I have experienced the same problem too. My cabin dropped down for about $600. I already paid in full. We called our travel agent and they said they were not able to adjusted our price. However, they did updraded us to the next category (AG to AF). I don't really need the updrade because the room is the same and it is only a few room down the hallway on the same floor. But I do appreciate his willingness to help.So, if your cabin price dropped, do call them, may be you will get something back.
Good idea Sunset. They may not be willing to give you a rebate, but they may be willing to give you a category upgrade instead. I agree with Penny on this though, ask your travel agent to request this and don't let it ruin your cruise.
We are going to continue to see more of this happening as the cruise lines try to reduce prices to fill their ships....
In our case they would not "refund" the difference but did upgrade us from a BA to an AF mini suite which we were more than happy with. We started out reserving a BD, gradually made our way up to a BA, got several refunds due to price drops then after final payment, got the upgrade to an AF with no price increase.
02 - 05/18/2009 - NCL - Sky to the Bahamas
01 - 11/28/2008 - NCL - Star to Mexican Riveria (25th Anniversary cruise)
Originally posted by cruisers2:
I will never cruise with NCL again. This put a bad taste in my mouth. I tried to cancel but they will keep $ 500. I wonder if this is legal? If I was purchasing something from any retailer and put a deposit down and found it advertised for $ 510 less within weeks, you better believe I would cancel my order!!!
You had already paid in full, not just the deposit. I don't know many retailers that will discount something that you bought weeks before when it goes on sale. If you want to take the chance and do a last minute booking for less money, then you wait. And a cancellation fee is perfectly legal. Read the fine print in the "contract" you sign when you purchase the cruise.
Last April I paid $1,609 per person for a 15 night transatlantic. I paid my cruise in full 90 prior to the sail date. About 3 weeks prior to the sail date Royal Caribbean had a sale on balcony cabins for $749 per person. I called my travel agent and she got me the sale price. Royal Caribbean credited $1,720 to my account.
How do you know that is was NCL that wouldn't adjust the difference in price, and not a greedy travel agent that didn't want to lose the commission?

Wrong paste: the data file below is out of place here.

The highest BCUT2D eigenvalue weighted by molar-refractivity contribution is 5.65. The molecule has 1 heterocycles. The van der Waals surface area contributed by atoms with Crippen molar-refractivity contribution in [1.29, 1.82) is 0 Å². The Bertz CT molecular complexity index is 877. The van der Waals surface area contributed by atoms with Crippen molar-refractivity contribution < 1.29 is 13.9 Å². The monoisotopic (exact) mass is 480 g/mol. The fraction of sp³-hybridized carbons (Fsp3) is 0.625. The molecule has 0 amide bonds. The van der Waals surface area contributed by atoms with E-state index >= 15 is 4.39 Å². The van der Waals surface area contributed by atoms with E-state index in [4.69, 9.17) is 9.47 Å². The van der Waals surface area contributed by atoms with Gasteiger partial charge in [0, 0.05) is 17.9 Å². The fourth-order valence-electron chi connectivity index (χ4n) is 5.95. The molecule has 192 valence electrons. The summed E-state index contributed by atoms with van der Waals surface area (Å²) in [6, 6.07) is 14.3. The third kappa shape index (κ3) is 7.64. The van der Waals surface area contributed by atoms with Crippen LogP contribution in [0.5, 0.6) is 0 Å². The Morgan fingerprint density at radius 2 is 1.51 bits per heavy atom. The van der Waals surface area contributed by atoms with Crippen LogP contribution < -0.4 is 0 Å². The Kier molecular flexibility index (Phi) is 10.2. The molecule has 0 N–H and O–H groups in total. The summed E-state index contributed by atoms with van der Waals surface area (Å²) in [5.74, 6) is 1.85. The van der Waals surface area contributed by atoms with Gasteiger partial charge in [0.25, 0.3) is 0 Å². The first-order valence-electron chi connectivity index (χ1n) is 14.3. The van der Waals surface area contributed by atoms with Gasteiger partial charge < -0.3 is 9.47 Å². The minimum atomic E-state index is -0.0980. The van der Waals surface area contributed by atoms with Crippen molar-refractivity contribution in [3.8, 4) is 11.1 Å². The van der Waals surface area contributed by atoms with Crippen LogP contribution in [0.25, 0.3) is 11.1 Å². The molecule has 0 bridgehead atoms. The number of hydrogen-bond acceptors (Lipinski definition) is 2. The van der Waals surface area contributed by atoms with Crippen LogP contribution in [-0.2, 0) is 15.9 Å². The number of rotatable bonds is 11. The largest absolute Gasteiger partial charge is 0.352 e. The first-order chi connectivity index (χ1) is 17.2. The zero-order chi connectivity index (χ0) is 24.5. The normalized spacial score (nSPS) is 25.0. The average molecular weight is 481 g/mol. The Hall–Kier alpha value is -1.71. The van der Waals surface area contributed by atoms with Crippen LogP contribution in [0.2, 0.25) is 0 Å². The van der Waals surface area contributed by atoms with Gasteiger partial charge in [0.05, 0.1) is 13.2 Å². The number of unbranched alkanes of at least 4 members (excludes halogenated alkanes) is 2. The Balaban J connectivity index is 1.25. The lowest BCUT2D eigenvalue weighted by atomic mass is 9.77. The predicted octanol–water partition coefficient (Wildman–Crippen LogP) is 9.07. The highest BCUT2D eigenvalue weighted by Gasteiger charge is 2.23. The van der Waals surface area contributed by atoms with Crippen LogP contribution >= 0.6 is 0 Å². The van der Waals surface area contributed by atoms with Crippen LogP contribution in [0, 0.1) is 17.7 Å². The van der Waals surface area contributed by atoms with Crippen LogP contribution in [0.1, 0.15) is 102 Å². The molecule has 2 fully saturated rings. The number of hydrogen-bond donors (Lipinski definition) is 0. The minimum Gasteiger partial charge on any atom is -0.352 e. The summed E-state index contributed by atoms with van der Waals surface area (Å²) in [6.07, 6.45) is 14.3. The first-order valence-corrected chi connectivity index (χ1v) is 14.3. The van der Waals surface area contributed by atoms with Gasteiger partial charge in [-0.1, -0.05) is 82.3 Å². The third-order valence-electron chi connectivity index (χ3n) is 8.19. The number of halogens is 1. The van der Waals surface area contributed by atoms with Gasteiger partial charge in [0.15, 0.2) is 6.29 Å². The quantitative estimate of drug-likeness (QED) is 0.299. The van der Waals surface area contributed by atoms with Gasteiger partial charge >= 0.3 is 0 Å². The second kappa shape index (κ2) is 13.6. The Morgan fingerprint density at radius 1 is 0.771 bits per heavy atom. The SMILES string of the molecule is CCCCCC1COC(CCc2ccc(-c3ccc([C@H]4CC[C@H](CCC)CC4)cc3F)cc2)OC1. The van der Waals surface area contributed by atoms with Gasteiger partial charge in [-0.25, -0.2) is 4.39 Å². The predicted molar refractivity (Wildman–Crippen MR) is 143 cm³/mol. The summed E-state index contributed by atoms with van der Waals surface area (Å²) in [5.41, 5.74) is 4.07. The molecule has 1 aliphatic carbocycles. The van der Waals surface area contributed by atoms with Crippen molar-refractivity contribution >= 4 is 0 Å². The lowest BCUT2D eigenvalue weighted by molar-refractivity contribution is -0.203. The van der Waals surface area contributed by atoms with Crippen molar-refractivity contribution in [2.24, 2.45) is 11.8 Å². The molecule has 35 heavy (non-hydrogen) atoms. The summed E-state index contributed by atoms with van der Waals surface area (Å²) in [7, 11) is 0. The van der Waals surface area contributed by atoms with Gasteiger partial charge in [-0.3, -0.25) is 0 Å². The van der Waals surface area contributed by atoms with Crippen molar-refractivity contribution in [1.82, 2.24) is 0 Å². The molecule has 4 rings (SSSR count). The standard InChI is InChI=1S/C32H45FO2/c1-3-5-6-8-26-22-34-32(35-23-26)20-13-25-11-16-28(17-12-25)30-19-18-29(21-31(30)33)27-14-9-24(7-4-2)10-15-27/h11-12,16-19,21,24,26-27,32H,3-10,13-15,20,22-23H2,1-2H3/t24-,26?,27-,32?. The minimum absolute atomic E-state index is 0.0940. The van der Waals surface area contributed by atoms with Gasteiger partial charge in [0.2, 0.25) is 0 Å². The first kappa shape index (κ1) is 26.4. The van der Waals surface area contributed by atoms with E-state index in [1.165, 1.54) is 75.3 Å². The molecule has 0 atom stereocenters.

Remind me never to book a cruise with NCL! At least not while other cruise lines are willing to work with you on some sort of compensation for a price fluctuation. I'm all for them keeping a deposit if I would cancel, but I'm siding with cruisers2 about the price drop. Sorry, but I didn't read the "fine print" about NCL's policy on this issue.
I will probably not book the NCL again, at least not way agead of time. If I have to book early, I will hoose those cruise lines who are willing to adjust the prices in case it drops. This way I make sure I always get the best deal. In my opinion, NCL is penalizing the early booking customers.
Originally posted by sunset68:
I will probably not book the NCL again, at least not way agead of time. If I have to book early, I will hoose those cruise lines who are willing to adjust the prices in case it drops. This way I make sure I always get the best deal. In my opinion, NCL is penalizing the early booking customers. Sunset68
I'm going to disagree. Up to ~90 days before your cruise, whatever the final payment for your cruise is, you can cancel and rebook your cruise and take advantage of lowering fares. It's just in those last 90 days before your cruise where NCL is reluctant.
There's easily ~1,000 cabins on every NCL cruise ship. If ALL ~1000 cabins ask for just a measely $100 OBC to match lower fares initiate by NCL in an attempt to sail a ship full and on all 11 NCL ships; NCL losses $1.1 million that week, for an entire year the total losses would be over $57 million.
It's one idea to take a loss on the few remaining cabins left unbooked, it's another to take a much larger loss on every cabin. Other cruise lines have publicly advertised "Guarantee Lowest Prices" for early bookings, but not NCL.
Just because one cruise line does, doesn't mean every cruise line should. NCL doesn't have the $57 million to give away to meet other cruise lines promises.
I might add NCL promises other things that the other cruise lines don't. Do you expect other cruise lines meet all of NCL's promises?